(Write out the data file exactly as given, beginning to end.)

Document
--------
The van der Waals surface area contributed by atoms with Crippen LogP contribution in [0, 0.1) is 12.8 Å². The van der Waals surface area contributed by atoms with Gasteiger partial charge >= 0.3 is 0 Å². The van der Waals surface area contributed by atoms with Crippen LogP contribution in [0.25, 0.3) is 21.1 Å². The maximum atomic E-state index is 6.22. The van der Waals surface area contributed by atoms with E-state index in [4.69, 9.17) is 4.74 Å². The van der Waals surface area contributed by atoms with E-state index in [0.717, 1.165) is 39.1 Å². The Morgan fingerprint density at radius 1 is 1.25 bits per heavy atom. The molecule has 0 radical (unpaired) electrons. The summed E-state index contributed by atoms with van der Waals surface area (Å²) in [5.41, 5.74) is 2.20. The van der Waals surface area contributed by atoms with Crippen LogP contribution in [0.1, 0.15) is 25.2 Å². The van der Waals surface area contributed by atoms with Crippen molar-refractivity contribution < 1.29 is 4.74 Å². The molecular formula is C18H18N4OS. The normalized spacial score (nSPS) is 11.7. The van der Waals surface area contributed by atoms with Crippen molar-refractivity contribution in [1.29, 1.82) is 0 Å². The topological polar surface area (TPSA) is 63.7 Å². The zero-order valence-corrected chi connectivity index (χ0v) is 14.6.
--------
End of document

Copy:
The van der Waals surface area contributed by atoms with Crippen LogP contribution in [0, 0.1) is 12.8 Å². The van der Waals surface area contributed by atoms with Gasteiger partial charge >= 0.3 is 0 Å². The van der Waals surface area contributed by atoms with Crippen LogP contribution in [0.25, 0.3) is 21.1 Å². The maximum atomic E-state index is 6.22. The van der Waals surface area contributed by atoms with E-state index in [4.69, 9.17) is 4.74 Å². The van der Waals surface area contributed by atoms with E-state index in [0.717, 1.165) is 39.1 Å². The Morgan fingerprint density at radius 1 is 1.25 bits per heavy atom. The molecule has 0 radical (unpaired) electrons. The summed E-state index contributed by atoms with van der Waals surface area (Å²) in [5.41, 5.74) is 2.20. The van der Waals surface area contributed by atoms with Crippen LogP contribution in [0.1, 0.15) is 25.2 Å². The van der Waals surface area contributed by atoms with Crippen molar-refractivity contribution < 1.29 is 4.74 Å². The molecular formula is C18H18N4OS. The normalized spacial score (nSPS) is 11.7. The van der Waals surface area contributed by atoms with Crippen molar-refractivity contribution in [1.29, 1.82) is 0 Å². The topological polar surface area (TPSA) is 63.7 Å². The zero-order valence-corrected chi connectivity index (χ0v) is 14.6.